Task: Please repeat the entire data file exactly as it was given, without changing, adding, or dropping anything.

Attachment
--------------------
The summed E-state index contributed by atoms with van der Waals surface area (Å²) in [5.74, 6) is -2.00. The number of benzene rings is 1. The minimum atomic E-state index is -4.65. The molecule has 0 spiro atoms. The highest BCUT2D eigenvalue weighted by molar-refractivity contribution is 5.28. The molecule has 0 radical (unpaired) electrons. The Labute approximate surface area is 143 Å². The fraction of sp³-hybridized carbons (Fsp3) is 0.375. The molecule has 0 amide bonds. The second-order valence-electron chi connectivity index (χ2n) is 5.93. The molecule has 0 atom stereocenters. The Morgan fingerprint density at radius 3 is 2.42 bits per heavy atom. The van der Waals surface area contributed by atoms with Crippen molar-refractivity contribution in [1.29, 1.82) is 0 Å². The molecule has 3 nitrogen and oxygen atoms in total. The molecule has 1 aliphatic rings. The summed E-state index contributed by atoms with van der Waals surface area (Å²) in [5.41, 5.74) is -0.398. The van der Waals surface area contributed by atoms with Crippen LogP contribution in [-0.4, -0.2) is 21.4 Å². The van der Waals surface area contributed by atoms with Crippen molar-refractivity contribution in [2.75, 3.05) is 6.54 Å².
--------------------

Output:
The summed E-state index contributed by atoms with van der Waals surface area (Å²) in [5.74, 6) is -2.00. The number of benzene rings is 1. The minimum atomic E-state index is -4.65. The molecule has 0 spiro atoms. The highest BCUT2D eigenvalue weighted by molar-refractivity contribution is 5.28. The molecule has 0 radical (unpaired) electrons. The Labute approximate surface area is 143 Å². The fraction of sp³-hybridized carbons (Fsp3) is 0.375. The molecule has 0 amide bonds. The second-order valence-electron chi connectivity index (χ2n) is 5.93. The molecule has 0 atom stereocenters. The Morgan fingerprint density at radius 3 is 2.42 bits per heavy atom. The van der Waals surface area contributed by atoms with Crippen molar-refractivity contribution in [1.29, 1.82) is 0 Å². The molecule has 3 nitrogen and oxygen atoms in total. The molecule has 1 aliphatic rings. The summed E-state index contributed by atoms with van der Waals surface area (Å²) in [5.41, 5.74) is -0.398. The van der Waals surface area contributed by atoms with Crippen LogP contribution in [-0.4, -0.2) is 21.4 Å². The van der Waals surface area contributed by atoms with Crippen molar-refractivity contribution in [2.75, 3.05) is 6.54 Å².